Some academic research has shown that mobile phones can have a stark effect on economic growth in rural areas. Robert Jensen, an economist at the Watson Institute for International Studies at Brown University, has studied the impact of putting mobile phones in the hands of fishermen in Kerala, a southern region of India. His study found that both fishermen and consumers benefited: profits rose 8 percent while prices of fish fell 4 percent.
“We find that the addition of mobile phones reduced price dispersion and waste and increased fishermen’s profits and consumer welfare,” Mr. Jensen wrote last year in The Quarterly Journal of Economics. He added that “the results represent persistent rather than one-time gains since market functioning would be permanently enhanced by the availability of mobile phones.”
Incidentally, Reuters’s service started during a global climb in commodity prices, coupled with what some experts say is an increased risk of natural disasters — two factors that have given more urgency to Market Light. “More people are sitting on higher-valued assets with greater risk,” Mr. Olof-Ors said. “When there’s more money at risk, there’s more demand for neutral information.”
In 2005, Mr. Olof-Ors earned a fellowship at Stanford through the Reuters Foundation and took his idea with him to California.
“I went with a crude idea,” he said. “My project there was coming up with a business plan. It was clear that the extensive growth of mobile phones was the enabler and would make this possible.”
After Stanford, he pitched the plan to Reuters Innovation, an internal venture fund, and secured financing.
According to the International Telecommunication Union, a United Nations agency, India has a long way to go before cellphone use catches up with that of the developed world. Last year, the agency says, there were almost 20 mobile phone subscriptions per 100 citizens. In some European countries, by contrast, there are more cellphones in use than there are people, and in the United States there are about 84 cellphones per 100 citizens.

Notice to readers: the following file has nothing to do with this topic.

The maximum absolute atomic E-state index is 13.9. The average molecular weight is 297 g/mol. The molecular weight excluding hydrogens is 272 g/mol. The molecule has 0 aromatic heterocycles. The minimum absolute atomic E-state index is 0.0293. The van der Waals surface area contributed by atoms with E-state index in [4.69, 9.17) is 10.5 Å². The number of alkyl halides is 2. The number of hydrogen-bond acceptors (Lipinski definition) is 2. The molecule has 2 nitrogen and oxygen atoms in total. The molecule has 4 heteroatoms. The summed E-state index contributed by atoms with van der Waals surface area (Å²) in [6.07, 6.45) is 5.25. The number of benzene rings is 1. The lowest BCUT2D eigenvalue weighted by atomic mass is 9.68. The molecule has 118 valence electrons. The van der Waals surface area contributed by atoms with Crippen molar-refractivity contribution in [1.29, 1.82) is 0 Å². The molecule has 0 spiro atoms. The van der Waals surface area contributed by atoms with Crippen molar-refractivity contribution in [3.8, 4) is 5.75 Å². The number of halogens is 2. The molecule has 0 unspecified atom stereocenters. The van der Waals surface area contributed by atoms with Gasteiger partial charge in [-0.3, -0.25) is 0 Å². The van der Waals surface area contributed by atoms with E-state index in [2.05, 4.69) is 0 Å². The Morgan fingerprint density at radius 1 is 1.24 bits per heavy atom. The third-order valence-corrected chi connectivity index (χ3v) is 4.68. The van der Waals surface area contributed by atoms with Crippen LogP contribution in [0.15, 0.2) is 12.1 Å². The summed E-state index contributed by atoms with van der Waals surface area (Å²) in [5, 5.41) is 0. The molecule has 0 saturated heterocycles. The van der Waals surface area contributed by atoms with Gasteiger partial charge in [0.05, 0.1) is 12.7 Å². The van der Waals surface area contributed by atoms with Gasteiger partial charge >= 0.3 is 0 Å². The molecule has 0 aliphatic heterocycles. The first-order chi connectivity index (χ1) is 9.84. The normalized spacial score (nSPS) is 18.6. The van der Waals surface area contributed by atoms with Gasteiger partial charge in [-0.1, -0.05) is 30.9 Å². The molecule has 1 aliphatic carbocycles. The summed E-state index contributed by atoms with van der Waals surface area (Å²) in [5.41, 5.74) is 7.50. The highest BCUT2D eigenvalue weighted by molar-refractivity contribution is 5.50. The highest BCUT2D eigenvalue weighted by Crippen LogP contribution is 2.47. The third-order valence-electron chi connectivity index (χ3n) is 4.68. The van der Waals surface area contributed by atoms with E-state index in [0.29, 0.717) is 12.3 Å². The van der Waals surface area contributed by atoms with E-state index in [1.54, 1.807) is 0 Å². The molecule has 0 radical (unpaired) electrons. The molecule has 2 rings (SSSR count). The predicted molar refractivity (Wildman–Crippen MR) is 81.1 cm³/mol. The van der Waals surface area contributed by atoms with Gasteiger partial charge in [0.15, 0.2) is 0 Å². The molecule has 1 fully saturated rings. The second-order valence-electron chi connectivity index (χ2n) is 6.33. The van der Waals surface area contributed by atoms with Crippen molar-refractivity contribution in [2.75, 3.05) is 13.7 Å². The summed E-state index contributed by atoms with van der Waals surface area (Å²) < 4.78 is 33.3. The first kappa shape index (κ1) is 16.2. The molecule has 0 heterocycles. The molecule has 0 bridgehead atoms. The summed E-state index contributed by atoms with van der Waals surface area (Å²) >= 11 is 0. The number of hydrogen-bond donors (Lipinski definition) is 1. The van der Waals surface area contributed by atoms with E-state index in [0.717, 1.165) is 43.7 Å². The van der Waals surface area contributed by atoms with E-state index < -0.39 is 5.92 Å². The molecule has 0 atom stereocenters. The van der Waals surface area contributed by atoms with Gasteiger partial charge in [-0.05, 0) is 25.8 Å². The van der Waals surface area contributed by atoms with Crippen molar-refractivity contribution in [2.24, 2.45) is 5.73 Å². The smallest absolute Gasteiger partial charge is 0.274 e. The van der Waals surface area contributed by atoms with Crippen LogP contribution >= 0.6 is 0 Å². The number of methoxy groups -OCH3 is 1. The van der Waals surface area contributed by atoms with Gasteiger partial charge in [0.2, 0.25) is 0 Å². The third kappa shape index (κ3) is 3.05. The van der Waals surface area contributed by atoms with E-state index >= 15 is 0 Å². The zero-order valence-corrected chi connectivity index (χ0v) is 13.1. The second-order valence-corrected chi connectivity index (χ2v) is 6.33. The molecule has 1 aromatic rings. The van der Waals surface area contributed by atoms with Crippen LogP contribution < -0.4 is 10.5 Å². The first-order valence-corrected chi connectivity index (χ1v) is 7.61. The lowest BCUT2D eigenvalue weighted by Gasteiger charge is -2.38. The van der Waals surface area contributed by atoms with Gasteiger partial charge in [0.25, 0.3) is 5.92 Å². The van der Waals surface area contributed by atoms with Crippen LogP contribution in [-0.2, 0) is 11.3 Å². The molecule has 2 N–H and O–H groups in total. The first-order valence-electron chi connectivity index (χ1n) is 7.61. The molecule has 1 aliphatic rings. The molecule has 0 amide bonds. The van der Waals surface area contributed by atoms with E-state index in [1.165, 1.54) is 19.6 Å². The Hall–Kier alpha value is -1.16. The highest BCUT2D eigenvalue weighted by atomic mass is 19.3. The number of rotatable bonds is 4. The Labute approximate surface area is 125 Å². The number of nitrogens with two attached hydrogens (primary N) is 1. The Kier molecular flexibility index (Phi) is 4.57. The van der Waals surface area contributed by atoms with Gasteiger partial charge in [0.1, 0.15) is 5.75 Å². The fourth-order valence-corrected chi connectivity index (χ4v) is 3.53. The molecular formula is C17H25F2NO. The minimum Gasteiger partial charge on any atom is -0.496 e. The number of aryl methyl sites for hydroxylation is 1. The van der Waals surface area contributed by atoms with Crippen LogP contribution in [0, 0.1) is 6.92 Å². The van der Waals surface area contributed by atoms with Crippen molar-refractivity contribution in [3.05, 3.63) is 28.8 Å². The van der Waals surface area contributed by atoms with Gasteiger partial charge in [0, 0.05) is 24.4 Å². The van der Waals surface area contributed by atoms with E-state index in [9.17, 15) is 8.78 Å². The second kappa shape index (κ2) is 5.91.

Among farmers in rural India, the rate is even lower than the overall rate for India.
“About 80 percent to 90 percent of farmers don’t have mobile phones,” Mr. Mehra said. He wants to bring the service to other emerging markets, and says it has the potential to be “transformational” over the long term.
“The market is not there yet because mobile phone penetration is just taking off,” he said. “We need about 18 to 24 months to prove some of the biggest assumptions behind the business model.”
One of the biggest challenges is high illiteracy rates in the region. In some cases, farmers rely on their children to read the text messages.
The brass at Reuters has approved money to operate Market Light for three years.
After three years, “it will be either a very healthy business, or it won’t exist,” said Amanda West, head of Reuters Innovation.